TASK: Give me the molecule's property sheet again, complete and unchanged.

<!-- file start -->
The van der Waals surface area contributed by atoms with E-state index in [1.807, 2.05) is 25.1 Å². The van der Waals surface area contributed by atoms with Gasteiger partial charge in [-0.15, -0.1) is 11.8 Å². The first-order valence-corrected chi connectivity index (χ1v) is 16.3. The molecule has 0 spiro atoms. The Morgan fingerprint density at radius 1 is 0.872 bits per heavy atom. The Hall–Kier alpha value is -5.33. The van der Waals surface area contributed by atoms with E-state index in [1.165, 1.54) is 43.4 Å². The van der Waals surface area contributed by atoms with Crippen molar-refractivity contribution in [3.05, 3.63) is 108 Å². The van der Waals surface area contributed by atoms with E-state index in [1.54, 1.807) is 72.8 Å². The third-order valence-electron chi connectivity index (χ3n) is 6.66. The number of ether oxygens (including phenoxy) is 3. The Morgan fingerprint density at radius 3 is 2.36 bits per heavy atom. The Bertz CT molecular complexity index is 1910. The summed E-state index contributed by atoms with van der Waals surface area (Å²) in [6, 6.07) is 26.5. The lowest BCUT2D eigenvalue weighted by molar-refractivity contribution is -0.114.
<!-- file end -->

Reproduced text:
The van der Waals surface area contributed by atoms with E-state index in [1.807, 2.05) is 25.1 Å². The van der Waals surface area contributed by atoms with Gasteiger partial charge in [-0.15, -0.1) is 11.8 Å². The first-order valence-corrected chi connectivity index (χ1v) is 16.3. The molecule has 0 spiro atoms. The Morgan fingerprint density at radius 1 is 0.872 bits per heavy atom. The Hall–Kier alpha value is -5.33. The van der Waals surface area contributed by atoms with E-state index in [1.165, 1.54) is 43.4 Å². The van der Waals surface area contributed by atoms with Crippen molar-refractivity contribution in [3.05, 3.63) is 108 Å². The van der Waals surface area contributed by atoms with E-state index in [1.54, 1.807) is 72.8 Å². The third-order valence-electron chi connectivity index (χ3n) is 6.66. The number of ether oxygens (including phenoxy) is 3. The Morgan fingerprint density at radius 3 is 2.36 bits per heavy atom. The Bertz CT molecular complexity index is 1910. The summed E-state index contributed by atoms with van der Waals surface area (Å²) in [6, 6.07) is 26.5. The lowest BCUT2D eigenvalue weighted by molar-refractivity contribution is -0.114.